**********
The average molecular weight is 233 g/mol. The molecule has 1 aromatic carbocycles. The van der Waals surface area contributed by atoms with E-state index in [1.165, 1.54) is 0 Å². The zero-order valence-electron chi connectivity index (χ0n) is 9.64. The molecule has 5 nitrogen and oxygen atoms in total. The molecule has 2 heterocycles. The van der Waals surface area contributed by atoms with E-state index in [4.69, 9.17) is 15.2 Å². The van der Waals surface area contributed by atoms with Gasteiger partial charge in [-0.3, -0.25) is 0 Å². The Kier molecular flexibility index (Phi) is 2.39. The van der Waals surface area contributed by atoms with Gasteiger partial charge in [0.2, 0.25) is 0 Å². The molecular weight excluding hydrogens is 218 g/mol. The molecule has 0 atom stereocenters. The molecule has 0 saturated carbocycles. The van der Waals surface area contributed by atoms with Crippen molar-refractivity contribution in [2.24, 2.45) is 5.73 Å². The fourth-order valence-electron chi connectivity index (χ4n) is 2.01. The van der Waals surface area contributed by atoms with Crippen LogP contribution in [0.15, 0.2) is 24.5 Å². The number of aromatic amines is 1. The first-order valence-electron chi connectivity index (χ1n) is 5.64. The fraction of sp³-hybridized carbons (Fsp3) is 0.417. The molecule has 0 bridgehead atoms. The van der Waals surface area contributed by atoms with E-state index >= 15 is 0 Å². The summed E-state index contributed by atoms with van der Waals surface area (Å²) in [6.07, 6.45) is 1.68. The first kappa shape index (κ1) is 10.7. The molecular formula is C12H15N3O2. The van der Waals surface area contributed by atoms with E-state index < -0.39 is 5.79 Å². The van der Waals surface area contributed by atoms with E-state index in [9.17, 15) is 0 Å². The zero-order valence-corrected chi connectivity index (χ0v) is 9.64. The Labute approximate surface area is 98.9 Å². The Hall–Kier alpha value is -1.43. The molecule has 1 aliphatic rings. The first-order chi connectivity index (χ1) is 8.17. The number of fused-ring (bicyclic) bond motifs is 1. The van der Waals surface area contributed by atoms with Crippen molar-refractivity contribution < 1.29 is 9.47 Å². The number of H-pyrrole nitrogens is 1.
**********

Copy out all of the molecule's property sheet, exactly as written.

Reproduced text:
The average molecular weight is 233 g/mol. The molecule has 1 aromatic carbocycles. The van der Waals surface area contributed by atoms with E-state index in [1.165, 1.54) is 0 Å². The zero-order valence-electron chi connectivity index (χ0n) is 9.64. The molecule has 5 nitrogen and oxygen atoms in total. The molecule has 2 heterocycles. The van der Waals surface area contributed by atoms with E-state index in [4.69, 9.17) is 15.2 Å². The van der Waals surface area contributed by atoms with Gasteiger partial charge in [-0.3, -0.25) is 0 Å². The Kier molecular flexibility index (Phi) is 2.39. The van der Waals surface area contributed by atoms with Gasteiger partial charge in [0.2, 0.25) is 0 Å². The molecular weight excluding hydrogens is 218 g/mol. The molecule has 0 atom stereocenters. The molecule has 0 saturated carbocycles. The van der Waals surface area contributed by atoms with Crippen molar-refractivity contribution in [2.24, 2.45) is 5.73 Å². The fourth-order valence-electron chi connectivity index (χ4n) is 2.01. The van der Waals surface area contributed by atoms with Crippen LogP contribution in [0.15, 0.2) is 24.5 Å². The number of aromatic amines is 1. The first-order valence-electron chi connectivity index (χ1n) is 5.64. The fraction of sp³-hybridized carbons (Fsp3) is 0.417. The molecule has 0 bridgehead atoms. The van der Waals surface area contributed by atoms with E-state index >= 15 is 0 Å². The summed E-state index contributed by atoms with van der Waals surface area (Å²) in [6.07, 6.45) is 1.68. The first kappa shape index (κ1) is 10.7. The molecular formula is C12H15N3O2. The van der Waals surface area contributed by atoms with E-state index < -0.39 is 5.79 Å². The van der Waals surface area contributed by atoms with E-state index in [9.17, 15) is 0 Å². The zero-order valence-corrected chi connectivity index (χ0v) is 9.64. The Labute approximate surface area is 98.9 Å². The Hall–Kier alpha value is -1.43. The molecule has 1 aliphatic rings. The first-order chi connectivity index (χ1) is 8.17. The number of fused-ring (bicyclic) bond motifs is 1. The van der Waals surface area contributed by atoms with Crippen molar-refractivity contribution < 1.29 is 9.47 Å². The number of H-pyrrole nitrogens is 1.